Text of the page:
In two Passover interviews, Prime Minister Benjamin Netanyahu outlined the diplomatic outcome with Iran that Israel could live with. He told Maariv: "First of all, that there will be a real reversal of the Iranian nuclear program. That means ending the enrichment of uranium and removing the enriched material out of Iran. Iran can receive uranium for non-military purposes. I would mention also reversing that bunker at Qom, what do they need it for? If Iran does these things, it will really look as if it intends to stop its nuclear program."
        Defense Minister Ehud Barak told CNN that "we told our American friends, as well as the Europeans, that we would have expected the threshold for successful negotiations to be clear, namely that the P5+1 will demand clearly that - no more enrichment to 20%."  (Ha'aretz)
  • Iran Rejects West's "Demands" before Elusive Talks
    Iran on Sunday rejected demands the West is reportedly to submit at talks, saying it will neither close its Fordo nuclear bunker nor give up higher-level uranium enrichment. Those two demands were "irrational," the head of Iran's Atomic Energy Organization, Fereydoon Abbasi Davani, told ISNA news agency.
        Fordo "is built underground because of sanctions and the threats of attacks," he pointed out. Iran's enrichment of uranium to 20% purity would likewise continue, Abbasi Davani said. (Al Ahram-Egypt)
  • Syria Peace Plan in Disarray as Assad Backs Away from Troop Withdrawal - Adrian Blomfield
    President Bashar al-Assad's government backed away from a pledge to complete a troop withdrawal before Tuesday's deadline as the opposition claimed more than 1,000 people had been killed since a UN-backed ceasefire deal was struck. Syria's foreign ministry claimed that a previous commitment to halt the fighting by April 10 had been "misinterpreted" by UN envoy Kofi Annan. Officials in Damascus announced that a withdrawal of government troops and tanks from population centers would only take place if rebel forces guaranteed in writing that they would lay down their arms. Annan accused Damascus of breaking its word. (Telegraph-UK)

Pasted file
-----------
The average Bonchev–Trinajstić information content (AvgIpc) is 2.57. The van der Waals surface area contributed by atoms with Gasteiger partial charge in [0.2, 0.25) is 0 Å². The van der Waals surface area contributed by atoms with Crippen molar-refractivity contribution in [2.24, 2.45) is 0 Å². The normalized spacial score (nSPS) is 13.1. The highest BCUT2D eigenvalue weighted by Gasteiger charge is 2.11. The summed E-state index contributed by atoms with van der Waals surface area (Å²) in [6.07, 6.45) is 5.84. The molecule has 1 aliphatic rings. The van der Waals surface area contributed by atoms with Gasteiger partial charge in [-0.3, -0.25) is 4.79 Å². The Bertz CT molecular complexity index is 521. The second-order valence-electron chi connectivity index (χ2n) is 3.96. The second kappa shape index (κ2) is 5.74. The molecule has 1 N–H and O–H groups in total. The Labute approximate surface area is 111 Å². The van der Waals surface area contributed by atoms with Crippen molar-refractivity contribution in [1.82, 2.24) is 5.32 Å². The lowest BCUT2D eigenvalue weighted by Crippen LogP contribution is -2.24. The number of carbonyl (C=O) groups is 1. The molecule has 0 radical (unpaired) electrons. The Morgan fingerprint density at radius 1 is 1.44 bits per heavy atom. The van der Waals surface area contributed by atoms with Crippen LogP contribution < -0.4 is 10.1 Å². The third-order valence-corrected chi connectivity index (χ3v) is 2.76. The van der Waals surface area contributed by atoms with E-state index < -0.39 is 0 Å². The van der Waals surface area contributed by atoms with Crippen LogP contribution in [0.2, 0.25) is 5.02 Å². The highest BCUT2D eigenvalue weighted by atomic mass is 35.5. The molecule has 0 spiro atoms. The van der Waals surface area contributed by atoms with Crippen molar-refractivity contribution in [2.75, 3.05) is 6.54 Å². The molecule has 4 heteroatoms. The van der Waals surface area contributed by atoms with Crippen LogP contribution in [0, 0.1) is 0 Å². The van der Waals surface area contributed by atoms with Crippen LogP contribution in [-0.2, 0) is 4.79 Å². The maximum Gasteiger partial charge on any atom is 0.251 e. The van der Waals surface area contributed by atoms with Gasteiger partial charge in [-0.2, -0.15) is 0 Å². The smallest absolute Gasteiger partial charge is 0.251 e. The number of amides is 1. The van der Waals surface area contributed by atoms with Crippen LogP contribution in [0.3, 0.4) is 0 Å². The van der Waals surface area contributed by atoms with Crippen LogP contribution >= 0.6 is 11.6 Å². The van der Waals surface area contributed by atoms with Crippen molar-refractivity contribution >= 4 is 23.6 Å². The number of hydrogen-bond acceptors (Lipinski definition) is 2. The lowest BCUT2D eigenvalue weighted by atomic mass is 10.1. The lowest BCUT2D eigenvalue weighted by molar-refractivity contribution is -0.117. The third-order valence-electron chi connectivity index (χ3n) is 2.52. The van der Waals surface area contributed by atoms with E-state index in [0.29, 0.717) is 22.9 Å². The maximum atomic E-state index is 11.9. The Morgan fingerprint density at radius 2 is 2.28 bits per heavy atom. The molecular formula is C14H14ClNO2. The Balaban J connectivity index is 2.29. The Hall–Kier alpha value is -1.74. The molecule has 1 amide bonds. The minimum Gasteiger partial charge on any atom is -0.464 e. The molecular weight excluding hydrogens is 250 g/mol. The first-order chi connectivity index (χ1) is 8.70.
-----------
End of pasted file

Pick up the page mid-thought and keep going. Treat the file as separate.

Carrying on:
News Resources - Israel and the Mideast:
  • Muslim Brotherhood: We Will Not Put Egypt-Israel Peace Treaty to Referendum - Zvi Bar'el
    "We will not put the Camp David accords or any other agreement Egypt has signed to a national referendum," said Muslim Brotherhood member of parliament Abd Al-Maujood Al-Dardiri on Friday. Al-Dardiri is currently in the U.S. heading a delegation to convince the U.S. government and the public that there is no reason to fear Muslim Brotherhood rule in Egypt. (Ha'aretz)
  • Israelis and Palestinians to Resume Talks - Raphael Ahren
    Israeli government officials confirmed that Prime Minister Netanyahu's envoy Yitzhak Molcho had met with Palestinian chief negotiator Saeb Erekat in preparation for an upcoming meeting between Netanyahu and Palestinian Prime Minister Fayyad on April 17. (Times of Israel)
Global Commentary and Think-Tank Analysis (Best of U.S., UK, and Israel):
  • Iran's Limited Escape Options - Karim Sadjadpour
    When Iran felt compelled to compromise in the past, oil cost less than $25 a barrel. Today, oil prices hover around four times that amount, softening the blow of sanctions. It's possible that in the near term Supreme Leader Khamenei will attempt a tactical and temporary compromise to stave off pressure and peel China and Russia away from the U.S. and the EU. There are no indications, however, that Khamenei feels forced to make the types of meaningful and binding nuclear compromises that would reassure the U.S. and potentially placate Israel.
        No nuclear deal with Tehran can be made without Khamenei, yet it is almost as unlikely that any deal can be made with him. In effect, Khamenei's obstinance due to his belief that U.S. policy is regime change, not behavior change, is becoming a self-fulfilling prophecy. The writer is a senior associate at the Carnegie Endowment for International Peace. (Washington Post)
  • A Response to "A Dark Easter for Palestinian Christians" - Michael Oren